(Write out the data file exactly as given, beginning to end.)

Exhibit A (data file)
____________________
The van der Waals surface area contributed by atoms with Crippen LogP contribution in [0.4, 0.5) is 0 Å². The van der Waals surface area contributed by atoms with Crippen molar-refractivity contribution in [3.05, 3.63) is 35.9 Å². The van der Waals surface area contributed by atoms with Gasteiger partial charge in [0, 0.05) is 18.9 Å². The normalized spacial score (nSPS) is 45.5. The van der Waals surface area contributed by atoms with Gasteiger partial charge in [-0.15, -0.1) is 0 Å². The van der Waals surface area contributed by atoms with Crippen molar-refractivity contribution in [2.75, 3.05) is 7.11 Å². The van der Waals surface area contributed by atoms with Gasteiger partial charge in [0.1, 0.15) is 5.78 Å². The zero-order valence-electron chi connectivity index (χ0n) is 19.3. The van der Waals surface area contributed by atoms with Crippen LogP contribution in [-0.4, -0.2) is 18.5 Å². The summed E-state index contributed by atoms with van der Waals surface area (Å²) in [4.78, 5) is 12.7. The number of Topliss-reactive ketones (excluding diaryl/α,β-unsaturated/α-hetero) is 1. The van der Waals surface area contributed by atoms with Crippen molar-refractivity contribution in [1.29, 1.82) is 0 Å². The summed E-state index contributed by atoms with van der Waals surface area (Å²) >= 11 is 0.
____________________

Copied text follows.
The van der Waals surface area contributed by atoms with Crippen LogP contribution in [0.4, 0.5) is 0 Å². The van der Waals surface area contributed by atoms with Crippen molar-refractivity contribution in [3.05, 3.63) is 35.9 Å². The van der Waals surface area contributed by atoms with Gasteiger partial charge in [0, 0.05) is 18.9 Å². The normalized spacial score (nSPS) is 45.5. The van der Waals surface area contributed by atoms with Gasteiger partial charge in [-0.15, -0.1) is 0 Å². The van der Waals surface area contributed by atoms with Crippen molar-refractivity contribution in [2.75, 3.05) is 7.11 Å². The van der Waals surface area contributed by atoms with Gasteiger partial charge in [0.1, 0.15) is 5.78 Å². The zero-order valence-electron chi connectivity index (χ0n) is 19.3. The van der Waals surface area contributed by atoms with Crippen LogP contribution in [-0.4, -0.2) is 18.5 Å². The summed E-state index contributed by atoms with van der Waals surface area (Å²) in [4.78, 5) is 12.7. The number of Topliss-reactive ketones (excluding diaryl/α,β-unsaturated/α-hetero) is 1. The van der Waals surface area contributed by atoms with Crippen molar-refractivity contribution in [1.29, 1.82) is 0 Å². The summed E-state index contributed by atoms with van der Waals surface area (Å²) >= 11 is 0.